Two Poems by Kasey Johnson


Dead Rabbit Morning
In the darkness of our bedroom,
blinds drawn against the sun,
you enter to announce
the rabbit found drowned
in the pond not far from this
room where we sleep.
I stir to acknowledge
this small disaster, think of the
goldfish circling the pond
which I feed with the neighbor
children. When I open the small
container of fish food I say take
and they do, each child gripping
a pinch of flakes, releasing them
over the murky water, peering in
as the fish nudge the surface,
mouths opening in wide Os.
In the darkness of our room
where I am unmoving in bed,
you say you removed the soaked,
departed rabbit, grabbed it from
within the pond, flung it across the fence,
far from the children, the dog, the fish,
all who might see, who might awake to.
In my mind the rabbit was always a goner
before the fateful plunge—the dumb luck
that follows the dumb—but the fish
I take pity on, imagine the bloated shape
at first thrashing in the pooling water
until growing still and sinking, a soft stone
they had no choice but to swim around,
eyes eternally open, water-locked
in their small, aquatic home.
Through this new iteration an old fear:
that one of us will drown, that one will
watch, and have to throw the other out.


An Accident
Some poems are memories,
some memories are moments,
only seconds like those before
the motorcycle accident
on the malecón by the edge
of town where I was walking,
my hair brushing my skin
like a skirt carried in the wind
when the motorcycle
sped around the corner.
I was sure it was I
who had distracted
the driver so that he struck
a low concrete wall
and tumbled, his head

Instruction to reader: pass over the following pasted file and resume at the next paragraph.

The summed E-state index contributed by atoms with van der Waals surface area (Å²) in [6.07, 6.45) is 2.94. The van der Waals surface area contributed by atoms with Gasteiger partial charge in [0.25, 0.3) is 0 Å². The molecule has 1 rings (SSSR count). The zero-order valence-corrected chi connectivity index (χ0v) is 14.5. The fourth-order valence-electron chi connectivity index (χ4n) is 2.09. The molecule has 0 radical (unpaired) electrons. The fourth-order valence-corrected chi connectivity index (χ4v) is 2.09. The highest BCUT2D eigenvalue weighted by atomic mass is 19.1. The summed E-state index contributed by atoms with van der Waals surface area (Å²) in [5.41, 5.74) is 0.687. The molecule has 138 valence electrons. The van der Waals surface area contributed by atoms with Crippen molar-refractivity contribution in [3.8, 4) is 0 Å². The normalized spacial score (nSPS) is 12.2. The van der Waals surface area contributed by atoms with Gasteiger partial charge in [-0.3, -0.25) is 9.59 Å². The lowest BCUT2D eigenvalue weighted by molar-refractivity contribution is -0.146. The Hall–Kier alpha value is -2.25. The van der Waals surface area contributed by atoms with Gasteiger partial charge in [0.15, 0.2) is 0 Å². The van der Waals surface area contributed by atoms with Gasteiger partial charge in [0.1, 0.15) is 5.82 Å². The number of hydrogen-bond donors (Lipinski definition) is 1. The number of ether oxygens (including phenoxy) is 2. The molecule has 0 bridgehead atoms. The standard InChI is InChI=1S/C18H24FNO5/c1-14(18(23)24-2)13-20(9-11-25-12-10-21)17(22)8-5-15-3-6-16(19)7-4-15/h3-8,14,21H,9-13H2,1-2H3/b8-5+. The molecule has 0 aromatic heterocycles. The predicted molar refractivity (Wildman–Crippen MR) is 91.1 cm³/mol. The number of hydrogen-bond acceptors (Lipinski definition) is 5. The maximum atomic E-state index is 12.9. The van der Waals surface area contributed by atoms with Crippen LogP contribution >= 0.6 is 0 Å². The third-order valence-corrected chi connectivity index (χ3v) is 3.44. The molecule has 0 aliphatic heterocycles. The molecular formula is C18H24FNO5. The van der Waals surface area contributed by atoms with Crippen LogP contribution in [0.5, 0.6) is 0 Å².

hitting a lamp post. He lay
unnaturally posed, head bent
at a right angle, a shoe
flung nearby, while passersby
stopped: first a man and then
a woman, who began to scream.
I stayed near a tree, sat stunned
on the low wall of concrete
dividing the road from the sand,
watching the blood on the driver’s
forehead, thinking it was my fault
for being in this little country
that I barely knew
and how we only know
each other in caricatures, anyway:
cat-calls, men and women,
karaoke and cowboys,
the movies, motorcycle
chases and car crashes.
The ambulance arrived
like a cartoon impersonation
of itself: small and self-important
and when they moved him,
he barely spoke, or what
he said was inaudible, carried
away, the air cleared
and though I felt the bright
spotlight of my guilt,
no one even looked at me.


Kasey Johnson received a BA in English from Reed College and an MA in English Literature from the University of New Mexico. She works for a healthcare non-profit in Seattle, Washington and is an editorial assistant and book review editor for CALYX, A Journal of Art and Literature by Women. Her work has been published by Silver Birch Press and Verdad and is forthcoming in decomP magazinE and Prick of the Spindle.